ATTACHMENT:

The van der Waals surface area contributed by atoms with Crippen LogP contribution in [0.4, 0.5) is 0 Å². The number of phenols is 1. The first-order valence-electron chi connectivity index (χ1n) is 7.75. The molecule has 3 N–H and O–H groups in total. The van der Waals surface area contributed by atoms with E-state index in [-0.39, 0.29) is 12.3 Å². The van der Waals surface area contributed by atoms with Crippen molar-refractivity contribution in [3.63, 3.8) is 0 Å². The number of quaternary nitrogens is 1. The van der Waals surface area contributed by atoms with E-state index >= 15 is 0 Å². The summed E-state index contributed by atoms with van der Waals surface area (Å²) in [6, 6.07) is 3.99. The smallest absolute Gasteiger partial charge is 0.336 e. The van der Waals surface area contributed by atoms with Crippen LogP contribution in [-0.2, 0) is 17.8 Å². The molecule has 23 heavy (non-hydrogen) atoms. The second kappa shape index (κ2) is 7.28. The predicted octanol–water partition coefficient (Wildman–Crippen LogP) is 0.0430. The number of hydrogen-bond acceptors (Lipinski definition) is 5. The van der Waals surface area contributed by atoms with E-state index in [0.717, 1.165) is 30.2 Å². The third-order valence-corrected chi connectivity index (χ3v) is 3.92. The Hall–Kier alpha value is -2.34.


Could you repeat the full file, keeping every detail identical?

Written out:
The van der Waals surface area contributed by atoms with Crippen LogP contribution in [0.4, 0.5) is 0 Å². The number of phenols is 1. The first-order valence-electron chi connectivity index (χ1n) is 7.75. The molecule has 3 N–H and O–H groups in total. The van der Waals surface area contributed by atoms with E-state index in [-0.39, 0.29) is 12.3 Å². The van der Waals surface area contributed by atoms with Crippen molar-refractivity contribution in [3.63, 3.8) is 0 Å². The number of quaternary nitrogens is 1. The van der Waals surface area contributed by atoms with E-state index >= 15 is 0 Å². The summed E-state index contributed by atoms with van der Waals surface area (Å²) in [6, 6.07) is 3.99. The smallest absolute Gasteiger partial charge is 0.336 e. The van der Waals surface area contributed by atoms with Crippen LogP contribution in [-0.2, 0) is 17.8 Å². The molecule has 23 heavy (non-hydrogen) atoms. The second kappa shape index (κ2) is 7.28. The predicted octanol–water partition coefficient (Wildman–Crippen LogP) is 0.0430. The number of hydrogen-bond acceptors (Lipinski definition) is 5. The van der Waals surface area contributed by atoms with E-state index in [0.717, 1.165) is 30.2 Å². The third-order valence-corrected chi connectivity index (χ3v) is 3.92. The Hall–Kier alpha value is -2.34.